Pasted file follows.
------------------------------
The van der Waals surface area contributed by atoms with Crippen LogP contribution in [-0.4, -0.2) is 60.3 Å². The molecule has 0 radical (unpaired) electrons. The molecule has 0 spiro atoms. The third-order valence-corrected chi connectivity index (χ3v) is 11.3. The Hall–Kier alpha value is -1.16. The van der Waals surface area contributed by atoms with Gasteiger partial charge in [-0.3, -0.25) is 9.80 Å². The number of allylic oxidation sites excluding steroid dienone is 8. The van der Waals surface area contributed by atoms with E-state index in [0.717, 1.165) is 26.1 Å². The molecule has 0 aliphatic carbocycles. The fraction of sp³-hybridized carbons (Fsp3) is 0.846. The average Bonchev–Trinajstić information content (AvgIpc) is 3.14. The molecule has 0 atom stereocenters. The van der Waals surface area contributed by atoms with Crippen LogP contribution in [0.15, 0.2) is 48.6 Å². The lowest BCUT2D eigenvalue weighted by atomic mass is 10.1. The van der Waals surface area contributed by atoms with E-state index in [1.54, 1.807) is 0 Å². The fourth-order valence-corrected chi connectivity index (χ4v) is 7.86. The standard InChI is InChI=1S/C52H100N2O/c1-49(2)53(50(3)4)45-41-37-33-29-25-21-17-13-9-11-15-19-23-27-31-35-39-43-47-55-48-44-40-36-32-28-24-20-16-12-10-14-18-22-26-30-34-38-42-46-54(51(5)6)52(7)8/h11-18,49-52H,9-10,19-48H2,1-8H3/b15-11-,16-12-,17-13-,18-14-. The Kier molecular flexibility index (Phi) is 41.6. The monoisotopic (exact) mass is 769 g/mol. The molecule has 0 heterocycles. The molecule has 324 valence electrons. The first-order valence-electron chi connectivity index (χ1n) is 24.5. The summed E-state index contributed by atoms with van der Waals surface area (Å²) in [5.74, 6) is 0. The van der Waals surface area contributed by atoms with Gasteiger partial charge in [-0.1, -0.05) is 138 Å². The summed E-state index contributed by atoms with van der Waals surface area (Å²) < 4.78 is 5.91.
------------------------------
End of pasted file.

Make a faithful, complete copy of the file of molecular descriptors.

The van der Waals surface area contributed by atoms with Crippen LogP contribution in [-0.4, -0.2) is 60.3 Å². The molecule has 0 radical (unpaired) electrons. The molecule has 0 spiro atoms. The third-order valence-corrected chi connectivity index (χ3v) is 11.3. The Hall–Kier alpha value is -1.16. The van der Waals surface area contributed by atoms with Gasteiger partial charge in [-0.3, -0.25) is 9.80 Å². The number of allylic oxidation sites excluding steroid dienone is 8. The van der Waals surface area contributed by atoms with E-state index in [0.717, 1.165) is 26.1 Å². The molecule has 0 aliphatic carbocycles. The fraction of sp³-hybridized carbons (Fsp3) is 0.846. The average Bonchev–Trinajstić information content (AvgIpc) is 3.14. The molecule has 0 atom stereocenters. The van der Waals surface area contributed by atoms with Crippen LogP contribution in [0.15, 0.2) is 48.6 Å². The lowest BCUT2D eigenvalue weighted by atomic mass is 10.1. The van der Waals surface area contributed by atoms with E-state index in [1.54, 1.807) is 0 Å². The fourth-order valence-corrected chi connectivity index (χ4v) is 7.86. The standard InChI is InChI=1S/C52H100N2O/c1-49(2)53(50(3)4)45-41-37-33-29-25-21-17-13-9-11-15-19-23-27-31-35-39-43-47-55-48-44-40-36-32-28-24-20-16-12-10-14-18-22-26-30-34-38-42-46-54(51(5)6)52(7)8/h11-18,49-52H,9-10,19-48H2,1-8H3/b15-11-,16-12-,17-13-,18-14-. The Kier molecular flexibility index (Phi) is 41.6. The monoisotopic (exact) mass is 769 g/mol. The molecule has 0 heterocycles. The molecule has 324 valence electrons. The first-order valence-electron chi connectivity index (χ1n) is 24.5. The summed E-state index contributed by atoms with van der Waals surface area (Å²) in [5.74, 6) is 0. The van der Waals surface area contributed by atoms with Gasteiger partial charge in [-0.1, -0.05) is 138 Å². The summed E-state index contributed by atoms with van der Waals surface area (Å²) < 4.78 is 5.91.